Boomkat Product Review:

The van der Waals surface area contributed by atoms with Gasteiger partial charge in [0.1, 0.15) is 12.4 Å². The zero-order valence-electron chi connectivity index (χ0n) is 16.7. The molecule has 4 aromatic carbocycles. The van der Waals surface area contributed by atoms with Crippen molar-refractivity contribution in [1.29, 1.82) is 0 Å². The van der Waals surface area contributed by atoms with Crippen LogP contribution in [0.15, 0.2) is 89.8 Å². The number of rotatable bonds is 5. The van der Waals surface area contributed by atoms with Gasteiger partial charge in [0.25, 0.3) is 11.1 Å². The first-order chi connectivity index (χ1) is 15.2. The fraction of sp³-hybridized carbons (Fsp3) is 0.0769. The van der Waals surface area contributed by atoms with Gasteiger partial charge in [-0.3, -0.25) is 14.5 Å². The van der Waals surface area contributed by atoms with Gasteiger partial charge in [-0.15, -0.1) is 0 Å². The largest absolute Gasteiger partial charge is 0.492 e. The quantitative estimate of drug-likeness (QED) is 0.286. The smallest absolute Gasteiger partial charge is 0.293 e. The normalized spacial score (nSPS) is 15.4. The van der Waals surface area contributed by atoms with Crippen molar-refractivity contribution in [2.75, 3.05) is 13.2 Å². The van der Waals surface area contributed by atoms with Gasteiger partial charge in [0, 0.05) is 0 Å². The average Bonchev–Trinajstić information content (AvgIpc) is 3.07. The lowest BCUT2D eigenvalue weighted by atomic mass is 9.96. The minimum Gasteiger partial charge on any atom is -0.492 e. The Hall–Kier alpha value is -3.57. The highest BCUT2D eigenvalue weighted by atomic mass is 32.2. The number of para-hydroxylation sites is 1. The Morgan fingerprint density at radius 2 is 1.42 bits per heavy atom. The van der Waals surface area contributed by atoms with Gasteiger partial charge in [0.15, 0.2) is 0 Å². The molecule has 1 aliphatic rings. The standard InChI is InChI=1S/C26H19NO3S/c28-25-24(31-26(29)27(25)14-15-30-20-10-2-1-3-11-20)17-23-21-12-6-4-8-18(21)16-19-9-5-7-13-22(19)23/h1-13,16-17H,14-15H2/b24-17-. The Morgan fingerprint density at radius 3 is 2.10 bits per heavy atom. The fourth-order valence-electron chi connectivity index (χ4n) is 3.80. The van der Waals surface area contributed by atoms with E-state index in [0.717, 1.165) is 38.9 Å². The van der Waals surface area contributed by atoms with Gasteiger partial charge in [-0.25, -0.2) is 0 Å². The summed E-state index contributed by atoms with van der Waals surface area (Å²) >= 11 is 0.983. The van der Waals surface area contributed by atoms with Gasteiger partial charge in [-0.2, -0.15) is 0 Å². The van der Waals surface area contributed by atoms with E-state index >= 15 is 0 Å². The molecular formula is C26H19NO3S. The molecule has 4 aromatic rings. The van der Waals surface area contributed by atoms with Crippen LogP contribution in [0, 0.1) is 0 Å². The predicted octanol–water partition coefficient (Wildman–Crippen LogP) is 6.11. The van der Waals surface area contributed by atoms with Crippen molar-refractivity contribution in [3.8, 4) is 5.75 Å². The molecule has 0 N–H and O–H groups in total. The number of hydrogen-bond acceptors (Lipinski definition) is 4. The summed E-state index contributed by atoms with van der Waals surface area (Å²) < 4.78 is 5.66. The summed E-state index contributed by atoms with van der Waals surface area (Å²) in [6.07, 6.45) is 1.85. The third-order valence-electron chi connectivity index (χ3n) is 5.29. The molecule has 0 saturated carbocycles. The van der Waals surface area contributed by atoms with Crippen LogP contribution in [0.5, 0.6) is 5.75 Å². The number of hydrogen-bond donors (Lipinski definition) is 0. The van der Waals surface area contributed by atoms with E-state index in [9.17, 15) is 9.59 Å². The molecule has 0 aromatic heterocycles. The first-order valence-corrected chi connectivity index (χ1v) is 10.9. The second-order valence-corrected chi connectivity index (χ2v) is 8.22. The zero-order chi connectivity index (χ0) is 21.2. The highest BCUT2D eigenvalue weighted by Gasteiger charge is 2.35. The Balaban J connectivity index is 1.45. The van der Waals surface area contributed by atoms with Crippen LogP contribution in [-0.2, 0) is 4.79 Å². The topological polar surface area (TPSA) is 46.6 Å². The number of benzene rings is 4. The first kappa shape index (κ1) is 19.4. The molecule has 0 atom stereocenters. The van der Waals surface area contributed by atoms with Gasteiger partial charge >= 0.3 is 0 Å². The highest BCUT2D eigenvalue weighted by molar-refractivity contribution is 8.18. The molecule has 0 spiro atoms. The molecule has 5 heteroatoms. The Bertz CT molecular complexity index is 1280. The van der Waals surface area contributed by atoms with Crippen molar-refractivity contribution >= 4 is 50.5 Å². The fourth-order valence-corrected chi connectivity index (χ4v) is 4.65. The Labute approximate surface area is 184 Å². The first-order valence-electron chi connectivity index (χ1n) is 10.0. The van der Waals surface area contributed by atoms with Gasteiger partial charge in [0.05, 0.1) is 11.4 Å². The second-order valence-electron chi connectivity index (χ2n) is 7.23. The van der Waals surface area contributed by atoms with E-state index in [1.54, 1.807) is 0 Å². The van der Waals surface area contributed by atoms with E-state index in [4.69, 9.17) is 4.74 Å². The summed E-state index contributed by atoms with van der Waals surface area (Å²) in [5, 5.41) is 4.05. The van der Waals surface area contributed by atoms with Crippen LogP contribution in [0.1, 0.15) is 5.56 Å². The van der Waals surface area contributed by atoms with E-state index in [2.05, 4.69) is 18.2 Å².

Trunk records give overdue props to the completely overlooked oeuvre of electronic music pioneer Tristram Cary on this stunning retrospective. Despite all the attention afforded to Daphne Oram, Delia Derbyshire and Dick Mills of the BBC's Radiophonic Workshop, Tristram's foundational work has undoubtedly recieved less attention than his peers. Born in 1925, he served as a radar operator in WWII, placing him on the cutting edge of contemporary audio technology. This experience inspired him to devleop his own conception of electronic and tape music, starting an advanced auditive curve that would see him produce the world's very first portable synthesizer, the EMS VCS 3 and set up the UK's very first electronic music studio, London's EMS. This research unit produced an invaluable array of synthesizers which would be used by everyone from the Radiophonic Workshop to Pink Floyd and Brian Eno, practically sculpting the shape of modern music to come. His compositions were in wide demand too, receiving commissions to produce all the incidental music for the pilot episode of Dr Who, the seven part Dalek series, and the equally legendary 'Quatermass and the Pit' (1967) and Blood From The Mummy's Tomb' for the Hammer film company. Some of these soundtracks have been reissued in the last few years, but in true Trunk style this album collects those morsels of Cary's abstract ephemera and jaunty oddness that others may neglect plus rare works for exhibitions, sculpture and television. One of the most charming of these is the performance of 'Divertimento', a commission for the opening of Olivetti's UK training centre using typewriters, tape, operatic vocals, and EMS synthesizers, or the exquisitely sonorous electro-acoustic compositions for an aluminium sculpture exhibited at London's Olympia in 1968. These recordings show Cary to be an exceptionally inquisitive mind, a manufacturer of wonderfully alien sound that wouldn't be possible without serious dedication and an innate belief in the the exploration of electronic music. He passed away in 2008 aged 82, but left a legacy that should be cherished by all lovers of interesting sounds. Amazing.